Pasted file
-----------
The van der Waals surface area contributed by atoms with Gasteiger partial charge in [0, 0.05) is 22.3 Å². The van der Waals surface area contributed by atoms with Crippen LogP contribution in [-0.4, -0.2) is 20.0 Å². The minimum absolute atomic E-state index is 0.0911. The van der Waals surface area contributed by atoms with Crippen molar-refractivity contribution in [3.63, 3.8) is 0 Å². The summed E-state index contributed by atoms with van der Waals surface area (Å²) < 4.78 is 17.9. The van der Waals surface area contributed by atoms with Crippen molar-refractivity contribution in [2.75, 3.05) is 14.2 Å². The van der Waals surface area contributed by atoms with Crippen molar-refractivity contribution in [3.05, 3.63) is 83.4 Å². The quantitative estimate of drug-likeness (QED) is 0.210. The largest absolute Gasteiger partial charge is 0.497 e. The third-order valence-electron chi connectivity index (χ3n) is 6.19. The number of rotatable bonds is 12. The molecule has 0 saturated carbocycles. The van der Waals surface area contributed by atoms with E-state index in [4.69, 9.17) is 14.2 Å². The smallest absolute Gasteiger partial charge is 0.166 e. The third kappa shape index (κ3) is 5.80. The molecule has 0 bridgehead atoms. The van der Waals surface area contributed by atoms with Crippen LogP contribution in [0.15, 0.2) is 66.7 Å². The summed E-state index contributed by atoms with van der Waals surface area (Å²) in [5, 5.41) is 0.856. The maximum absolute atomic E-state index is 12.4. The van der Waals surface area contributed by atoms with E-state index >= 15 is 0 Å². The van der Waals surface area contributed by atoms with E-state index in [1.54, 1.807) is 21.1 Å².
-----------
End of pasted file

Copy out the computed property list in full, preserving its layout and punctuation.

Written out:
The van der Waals surface area contributed by atoms with Gasteiger partial charge in [0, 0.05) is 22.3 Å². The van der Waals surface area contributed by atoms with Crippen LogP contribution in [-0.4, -0.2) is 20.0 Å². The minimum absolute atomic E-state index is 0.0911. The van der Waals surface area contributed by atoms with Crippen molar-refractivity contribution in [3.63, 3.8) is 0 Å². The summed E-state index contributed by atoms with van der Waals surface area (Å²) < 4.78 is 17.9. The van der Waals surface area contributed by atoms with Crippen molar-refractivity contribution in [2.75, 3.05) is 14.2 Å². The van der Waals surface area contributed by atoms with Crippen molar-refractivity contribution in [3.05, 3.63) is 83.4 Å². The quantitative estimate of drug-likeness (QED) is 0.210. The largest absolute Gasteiger partial charge is 0.497 e. The third-order valence-electron chi connectivity index (χ3n) is 6.19. The number of rotatable bonds is 12. The molecule has 0 saturated carbocycles. The van der Waals surface area contributed by atoms with E-state index in [4.69, 9.17) is 14.2 Å². The smallest absolute Gasteiger partial charge is 0.166 e. The third kappa shape index (κ3) is 5.80. The molecule has 0 bridgehead atoms. The van der Waals surface area contributed by atoms with Crippen LogP contribution in [0.15, 0.2) is 66.7 Å². The summed E-state index contributed by atoms with van der Waals surface area (Å²) in [5, 5.41) is 0.856. The maximum absolute atomic E-state index is 12.4. The van der Waals surface area contributed by atoms with E-state index >= 15 is 0 Å². The van der Waals surface area contributed by atoms with E-state index in [1.54, 1.807) is 21.1 Å².